What the @#%$! is going on?
I grew up in the 80s. From what I remember, 80s music had no harsh cussing. Even 80s rap music was more fun and tame than today’s rap music. Eighties rap music talked about things like how to “walk this way”; today’s rap music talks about things like how to “kill this way.”
Who is to blame? To be sure, society is becoming more accepting of raucous lyrics. Thank goodness we have an FCC to police verbal content on television and radio. In the past parents like me could count on the FCC to keep profanity off the airwaves. But what happens when the FCC becomes more permissive? Recently the FCC investigated the possibility of allowing harsh swearing on TV and radio. The FCC solicited feedback from the public on this more submissive approach. People across American voiced their concerns. It looks like the proposal to allow harsh swearing has, at least for now, been tabled.
We don’t need a randomized controlled trial to tell us that the words people hear directly affect the words they speak, and that the words they speak directly affect how they think and act. People who continuously engage in raucous talk will, in all likelihood, become raucous individuals – edgy, wild, boisterous, disorderly, and unruly.
Proverbs reminds us that “as a man thinketh in his heart, so is he.” I guess it is no surprise that artists like Pink, Adam Levine, and Avril Lavigne are kind of edgy and iconoclastic, or, in all fairness to their musical genius, are trying to appear that way for the purpose of advancing their music careers. If harsh lyrics sell, give the people what they want, right?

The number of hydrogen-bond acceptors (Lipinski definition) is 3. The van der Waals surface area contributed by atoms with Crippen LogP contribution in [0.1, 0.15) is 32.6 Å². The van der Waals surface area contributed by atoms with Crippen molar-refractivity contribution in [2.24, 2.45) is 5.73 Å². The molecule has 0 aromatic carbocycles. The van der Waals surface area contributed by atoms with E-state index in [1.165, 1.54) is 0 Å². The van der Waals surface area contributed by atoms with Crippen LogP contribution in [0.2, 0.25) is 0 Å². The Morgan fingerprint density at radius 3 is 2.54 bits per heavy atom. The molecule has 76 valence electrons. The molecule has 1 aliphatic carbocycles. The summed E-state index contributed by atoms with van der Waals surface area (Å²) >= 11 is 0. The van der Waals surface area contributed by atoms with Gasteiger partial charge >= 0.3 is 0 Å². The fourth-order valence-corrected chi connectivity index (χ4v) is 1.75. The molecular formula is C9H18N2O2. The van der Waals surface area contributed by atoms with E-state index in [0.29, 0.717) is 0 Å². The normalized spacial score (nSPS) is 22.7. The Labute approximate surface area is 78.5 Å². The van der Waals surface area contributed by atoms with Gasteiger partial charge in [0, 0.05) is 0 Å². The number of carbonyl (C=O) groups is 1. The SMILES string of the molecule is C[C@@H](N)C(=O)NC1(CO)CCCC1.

I will tolerate an infrequent, well-placed minor cuss word from others, as long as it does not mention deity. Even though I choose not to use such words, I understand that not all people share my LDS standards. As a testosterone-driven LDS male who is in an ongoing struggle against the natural man, I also understand what it is like to exercise constraint when the urge to speak harsh words arises.
What concerns me most is the increase in gratuitous use of cuss words in popular media. There is no reason for frequent harsh swearing in movies and music. I don't think it sells more movies or songs. I have traveled to a lot of different places; ordinary people don’t talk that way. It is time for musicians and Hollywood producers to stop pretending like they do.